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James, Wells and Lee v UK: Indefinite Detention and Arbitrary Deprivations of Liberty

Natasha Holcroft-Emmess - 27th November 2012

More than 6000 UK prisoners are currently subject to indefinite detention without means of progressing towards parole. In James, Wells and Lee v UK the European Court of Human Rights held that prisoners serving indeterminate sentences of imprisonment for public protection (IPP) were arbitrarily deprived of their liberty in violation of Article 5(1) ECHR. Under […]

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Fisher v University of Texas: What the Judges Asked

Claire Overman - 25th November 2012

The third installment in our affirmative action series looks at the oral arguments presented and questions asked by the bench in Fisher v University of Texas.   In this post Claire Overman takes a closer look at the transcript from the oral hearing. In anticipation of the Court’s decision, this post takes a closer look at the transcript […]

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Fisher v University of Texas: What the Parties Submitted

Claire Overman - 23rd November 2012

The second and third posts in our affirmative action series will take a closer look at the submissions and oral arguments presented to the US Supreme Court in the landmark affirmative action case of Fisher v University of Texas.   In this post Claire Overman takes a closer look at the parties’ submissions to the Court. Last month, […]

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Affirmative Action versus Equality in Malaysia

Guest Contributor - 22nd November 2012

By Dr Dimitrina Petrova The Bumiputera (Malays and natives of Sabah and Sarawak) continue to benefit from decades-old affirmative action policies that have outlived their legitimacy. Article 153 of the Federal Constitution, continuing a system of ethnic privileges established by British colonial rule, requires the King of Malaysia to safeguard the special position of the […]

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Affirmative Action Themed Posts

Laura Hilly - 22nd November 2012

Over the next two weeks, in addition to our regular blog posts, the OxHRH will run a special themed series on affirmative action.  We are excited to present contributions from network participants around the globe, focusing on this often controversial topic.  Enjoy! Our first contribution is from Dr Dimitrina Petrova, Executive Director of the The Equal Rights Trust on […]

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Hits and Misses in Proposed Australian Anti-Discrimination Law

Guest Contributor - 21st November 2012

By Dominique Allen On November 20, 2012 the Australian government released its long-awaited Bill which combines the five federal anti-discrimination Acts into one streamlined Act and improves existing protections. The Bill is the result of a public consultation a year ago that stemmed from the 2009 human rights consultation which failed to result in a […]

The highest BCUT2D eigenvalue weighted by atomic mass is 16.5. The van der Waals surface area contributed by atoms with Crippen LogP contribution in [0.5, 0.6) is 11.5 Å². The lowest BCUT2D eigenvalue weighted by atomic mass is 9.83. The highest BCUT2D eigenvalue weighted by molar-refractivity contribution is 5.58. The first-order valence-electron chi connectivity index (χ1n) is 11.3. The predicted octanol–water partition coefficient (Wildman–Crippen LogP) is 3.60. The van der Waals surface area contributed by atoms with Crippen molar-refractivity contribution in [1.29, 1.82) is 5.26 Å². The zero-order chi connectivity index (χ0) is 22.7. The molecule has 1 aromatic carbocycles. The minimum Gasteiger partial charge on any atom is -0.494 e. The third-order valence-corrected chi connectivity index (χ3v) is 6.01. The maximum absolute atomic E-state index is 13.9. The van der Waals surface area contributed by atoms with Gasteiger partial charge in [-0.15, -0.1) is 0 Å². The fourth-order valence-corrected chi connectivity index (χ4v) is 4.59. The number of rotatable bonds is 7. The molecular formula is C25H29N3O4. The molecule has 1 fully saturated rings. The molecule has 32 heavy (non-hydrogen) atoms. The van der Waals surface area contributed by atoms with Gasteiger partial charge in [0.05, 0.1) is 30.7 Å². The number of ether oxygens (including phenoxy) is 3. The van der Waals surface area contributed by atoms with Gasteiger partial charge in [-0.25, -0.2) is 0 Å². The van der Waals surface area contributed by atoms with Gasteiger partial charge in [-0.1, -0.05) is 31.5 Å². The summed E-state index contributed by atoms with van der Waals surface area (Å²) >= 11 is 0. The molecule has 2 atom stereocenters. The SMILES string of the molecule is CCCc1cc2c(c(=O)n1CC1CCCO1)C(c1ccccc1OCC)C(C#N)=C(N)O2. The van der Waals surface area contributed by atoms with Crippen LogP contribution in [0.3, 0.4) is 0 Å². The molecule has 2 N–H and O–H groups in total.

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The Quick and the Dead in Britain’s Global Future

Helen Mountfield - 20th November 2012

David Cameron told the CBI on 19 November 2012 that he ‘got’ the need for changes of attitude in government, which he claimed were needed to strengthen Britain in a “global race”, in which “you are either quick or you’re dead”.  The detail of his proposals have serious ramifications for those who care about the […]

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The Quick and the Dead in Britain's Global Future

admin - 20th November 2012

David Cameron told the CBI on 19 November 2012 that he ‘got’ the need for changes of attitude in government, which he claimed were needed to strengthen Britain in a “global race”, in which “you are either quick or you’re dead”.  The detail of his proposals have serious ramifications for those who care about the […]

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OSCE Special Representative Maria Grazia Giammarinaro on the Role of Discrimination in Human Trafficking

Guest Contributor - 19th November 2012

By Maria Grazia Giammarinaro Human trafficking is a gross violation of human rights that occurs on a massive scale as vulnerable groups such as migrant workers are exploited by criminal groups. According to 2012 estimates by the International Labour Organization (ILO) 20.9 million people are victims of forced labour globally, though the organization stresses that […]

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Legal Aid in India: The Need for Strong Laws and High Minds

Guest Contributor - 18th November 2012

By Persis Sidhva The Indian legal system has been ineffective in promoting a pro bono culture. The Legal Services Authorities Act 1987 provides for free legal services to Scheduled Castes, Scheduled Tribes, women and children without any qualification regarding their financial status, persons with disabilities, victims of human trafficking, persons with an annual income less than […]

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Studying Human Rights, Law and Practice

Guest Contributor - 17th November 2012

By Laurence Lustgarten After a busy two weeks on the blog,  Laurence Lustgarten asks us to step back and reflect on the study of human rights. ‘Human rights’ is a subject that increasingly attracts many public-spirited students around the world. For would-be lawyers, this usually means intense study of doctrine. Thirty years ago there was […]

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